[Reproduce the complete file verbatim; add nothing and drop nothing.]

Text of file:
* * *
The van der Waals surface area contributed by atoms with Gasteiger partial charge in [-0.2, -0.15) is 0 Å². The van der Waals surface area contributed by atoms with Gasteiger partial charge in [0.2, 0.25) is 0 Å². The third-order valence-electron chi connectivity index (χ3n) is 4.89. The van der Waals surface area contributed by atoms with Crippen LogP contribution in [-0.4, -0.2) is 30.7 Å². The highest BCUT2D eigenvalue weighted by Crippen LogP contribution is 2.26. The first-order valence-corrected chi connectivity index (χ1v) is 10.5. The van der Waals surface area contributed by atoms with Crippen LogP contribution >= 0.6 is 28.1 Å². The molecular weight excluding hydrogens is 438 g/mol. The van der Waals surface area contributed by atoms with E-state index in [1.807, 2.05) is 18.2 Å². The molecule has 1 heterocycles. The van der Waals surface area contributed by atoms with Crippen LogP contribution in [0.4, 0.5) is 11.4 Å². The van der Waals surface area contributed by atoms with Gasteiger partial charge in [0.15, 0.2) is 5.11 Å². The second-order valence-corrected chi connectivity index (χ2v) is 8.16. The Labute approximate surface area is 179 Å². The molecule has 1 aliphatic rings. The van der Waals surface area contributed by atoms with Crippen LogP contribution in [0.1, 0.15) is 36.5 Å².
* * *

The van der Waals surface area contributed by atoms with Gasteiger partial charge in [-0.2, -0.15) is 0 Å². The van der Waals surface area contributed by atoms with Gasteiger partial charge in [0.2, 0.25) is 0 Å². The third-order valence-electron chi connectivity index (χ3n) is 4.89. The van der Waals surface area contributed by atoms with Crippen LogP contribution in [-0.4, -0.2) is 30.7 Å². The highest BCUT2D eigenvalue weighted by Crippen LogP contribution is 2.26. The first-order valence-corrected chi connectivity index (χ1v) is 10.5. The van der Waals surface area contributed by atoms with Crippen LogP contribution >= 0.6 is 28.1 Å². The molecular weight excluding hydrogens is 438 g/mol. The van der Waals surface area contributed by atoms with E-state index in [1.807, 2.05) is 18.2 Å². The molecule has 1 heterocycles. The van der Waals surface area contributed by atoms with Crippen LogP contribution in [0.4, 0.5) is 11.4 Å². The van der Waals surface area contributed by atoms with Gasteiger partial charge in [0.15, 0.2) is 5.11 Å². The second-order valence-corrected chi connectivity index (χ2v) is 8.16. The Labute approximate surface area is 179 Å². The molecule has 1 aliphatic rings. The van der Waals surface area contributed by atoms with Crippen LogP contribution in [0.1, 0.15) is 36.5 Å².